The casino is counting on you to take the even money; next time, surprise them and decline it. Note: There are three opportunities where it might sense to take even money. First is if a casino is paying 6-5 for a blackjack and offers even money, in which case you will have the advantage. (Don’t get too excited because firstly, you should never play in a 6-5 blackjack game, and secondly, most casinos are not that stupid to offer even money on their 6-5 tables.)
Even money bet in blackjack is an option that becomes available in the following scenario: Your first two cards are worth 21 points. In other words, you get an Ace and a 10. The upside card of the dealer is also an Ace. In other words, there is a possibility that the dealer may also have 21 if...
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Even Money In Blackjack - Taking Even Money With A Blackjack. There is a betting option available to blackjack players known as even money. The process is simple. If the player is dealt a natural blackjack, as in their first two cards are summed to equal 21, and the dealers exposed card is an ace, the even-money bet is a form of insurance policy.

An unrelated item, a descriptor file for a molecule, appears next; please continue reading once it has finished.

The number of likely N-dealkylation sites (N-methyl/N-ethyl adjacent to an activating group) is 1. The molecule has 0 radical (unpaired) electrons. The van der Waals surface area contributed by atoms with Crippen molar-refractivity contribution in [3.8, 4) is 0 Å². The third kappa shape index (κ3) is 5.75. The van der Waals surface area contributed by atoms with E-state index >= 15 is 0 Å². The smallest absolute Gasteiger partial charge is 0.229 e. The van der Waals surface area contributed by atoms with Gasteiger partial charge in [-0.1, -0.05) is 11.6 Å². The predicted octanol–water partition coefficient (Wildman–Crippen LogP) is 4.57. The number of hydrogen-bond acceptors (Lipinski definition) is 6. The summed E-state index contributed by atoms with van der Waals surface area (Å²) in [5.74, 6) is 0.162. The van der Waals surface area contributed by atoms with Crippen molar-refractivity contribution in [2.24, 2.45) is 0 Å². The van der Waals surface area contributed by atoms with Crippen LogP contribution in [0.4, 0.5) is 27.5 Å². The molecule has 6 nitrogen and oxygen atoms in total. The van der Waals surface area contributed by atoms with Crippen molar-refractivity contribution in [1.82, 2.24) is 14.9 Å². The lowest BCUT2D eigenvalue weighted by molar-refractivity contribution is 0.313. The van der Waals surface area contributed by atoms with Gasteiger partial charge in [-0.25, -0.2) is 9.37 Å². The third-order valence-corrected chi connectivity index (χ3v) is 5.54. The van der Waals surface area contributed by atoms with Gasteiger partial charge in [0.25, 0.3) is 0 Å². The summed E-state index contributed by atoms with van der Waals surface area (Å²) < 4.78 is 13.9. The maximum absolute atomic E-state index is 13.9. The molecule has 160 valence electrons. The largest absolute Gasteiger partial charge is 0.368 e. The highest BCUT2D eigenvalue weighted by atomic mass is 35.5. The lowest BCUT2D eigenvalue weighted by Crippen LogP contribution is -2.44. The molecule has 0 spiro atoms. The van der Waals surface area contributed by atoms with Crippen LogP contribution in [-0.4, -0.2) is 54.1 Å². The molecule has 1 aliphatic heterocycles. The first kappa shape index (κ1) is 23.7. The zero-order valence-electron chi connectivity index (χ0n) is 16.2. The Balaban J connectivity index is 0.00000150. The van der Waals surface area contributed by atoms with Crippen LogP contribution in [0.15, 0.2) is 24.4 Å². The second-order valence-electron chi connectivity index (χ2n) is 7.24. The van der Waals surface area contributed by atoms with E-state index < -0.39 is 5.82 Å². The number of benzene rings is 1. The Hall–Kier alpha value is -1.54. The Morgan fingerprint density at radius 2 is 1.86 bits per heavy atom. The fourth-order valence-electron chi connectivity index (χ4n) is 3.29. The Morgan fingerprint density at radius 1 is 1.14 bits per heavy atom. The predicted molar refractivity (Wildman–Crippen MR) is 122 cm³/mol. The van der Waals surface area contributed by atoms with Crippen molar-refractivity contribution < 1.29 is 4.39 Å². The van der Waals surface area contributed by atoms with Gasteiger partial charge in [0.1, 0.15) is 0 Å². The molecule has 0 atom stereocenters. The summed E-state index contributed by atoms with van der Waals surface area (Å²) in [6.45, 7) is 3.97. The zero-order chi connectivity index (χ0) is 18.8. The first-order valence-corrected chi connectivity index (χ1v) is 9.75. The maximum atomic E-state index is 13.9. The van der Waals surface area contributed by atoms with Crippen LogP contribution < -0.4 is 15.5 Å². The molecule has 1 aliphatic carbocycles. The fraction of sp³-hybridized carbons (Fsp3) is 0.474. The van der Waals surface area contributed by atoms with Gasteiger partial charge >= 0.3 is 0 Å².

Even money comes into play when you have a blackjack hand and the dealer’s upcard is an ace. When this occurs, the dealer will ask you if you want “even money.”. If you say “yes” she will immediately pay you even money on your wager, before she peeks at her hole card, and then place your cards in the discard tray.
The answer is: NEVER TAKE THE EVEN MONEY ON YOUR BLACKJACK. Here’s why: When the dealer has an Ace showing, you’re going to PUSH approximately 30.74% of the time. Also consider that you will have a blackjack approximately 6.4% of the time when the dealer shows an Ace. Without taking the even money, you’ll get the 3 to 2 payout 69.26% of the time.
The risk is the dealer does not end up with a blackjack, and you would have won even more. Most players who misuse the even money rule, assume that because there are so many tens, jacks, queens, and kings in the deck, it is quite likely the dealer will make a blackjack.
So basically, even money is just an insurance bet that you can only make when you have a blackjack. When you take even money, though, you lose your opportunity to get the 3:2 payoff. You don’t have to put up the additional bet, because the casino has just subtracted that $50 from your payoff for your hand.
You want to protect yourself against a potential dealer blackjack and decide to accept insurance so you post an additional $10 bet on top of your initial $20. The dealer peeks under their hole card and it turns out it is indeed a ten-value card giving them a blackjack.